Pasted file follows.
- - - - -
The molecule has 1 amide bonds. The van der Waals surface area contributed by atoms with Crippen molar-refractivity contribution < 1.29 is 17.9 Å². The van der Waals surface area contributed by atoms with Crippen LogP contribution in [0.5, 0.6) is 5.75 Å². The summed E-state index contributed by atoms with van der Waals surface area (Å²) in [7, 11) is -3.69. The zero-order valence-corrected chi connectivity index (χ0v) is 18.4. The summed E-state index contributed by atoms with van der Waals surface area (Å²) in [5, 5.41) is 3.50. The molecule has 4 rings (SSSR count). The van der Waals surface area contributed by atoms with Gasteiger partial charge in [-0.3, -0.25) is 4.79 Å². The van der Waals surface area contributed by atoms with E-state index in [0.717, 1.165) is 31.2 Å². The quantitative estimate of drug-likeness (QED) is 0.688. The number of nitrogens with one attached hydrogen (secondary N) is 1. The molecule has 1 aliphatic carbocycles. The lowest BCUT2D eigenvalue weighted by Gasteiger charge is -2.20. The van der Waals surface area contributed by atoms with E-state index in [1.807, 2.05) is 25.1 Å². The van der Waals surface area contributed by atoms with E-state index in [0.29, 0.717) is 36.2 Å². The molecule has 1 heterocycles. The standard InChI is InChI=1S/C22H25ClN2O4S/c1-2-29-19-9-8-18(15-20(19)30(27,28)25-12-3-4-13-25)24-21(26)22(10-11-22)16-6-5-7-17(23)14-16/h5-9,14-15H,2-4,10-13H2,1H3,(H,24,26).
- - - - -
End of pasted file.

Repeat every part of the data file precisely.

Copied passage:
The molecule has 1 amide bonds. The van der Waals surface area contributed by atoms with Crippen molar-refractivity contribution < 1.29 is 17.9 Å². The van der Waals surface area contributed by atoms with Crippen LogP contribution in [0.5, 0.6) is 5.75 Å². The summed E-state index contributed by atoms with van der Waals surface area (Å²) in [7, 11) is -3.69. The zero-order valence-corrected chi connectivity index (χ0v) is 18.4. The summed E-state index contributed by atoms with van der Waals surface area (Å²) in [5, 5.41) is 3.50. The molecule has 4 rings (SSSR count). The van der Waals surface area contributed by atoms with Gasteiger partial charge in [-0.3, -0.25) is 4.79 Å². The van der Waals surface area contributed by atoms with E-state index in [0.717, 1.165) is 31.2 Å². The quantitative estimate of drug-likeness (QED) is 0.688. The number of nitrogens with one attached hydrogen (secondary N) is 1. The molecule has 1 aliphatic carbocycles. The lowest BCUT2D eigenvalue weighted by Gasteiger charge is -2.20. The van der Waals surface area contributed by atoms with E-state index in [1.807, 2.05) is 25.1 Å². The van der Waals surface area contributed by atoms with E-state index in [0.29, 0.717) is 36.2 Å². The molecule has 1 heterocycles. The standard InChI is InChI=1S/C22H25ClN2O4S/c1-2-29-19-9-8-18(15-20(19)30(27,28)25-12-3-4-13-25)24-21(26)22(10-11-22)16-6-5-7-17(23)14-16/h5-9,14-15H,2-4,10-13H2,1H3,(H,24,26).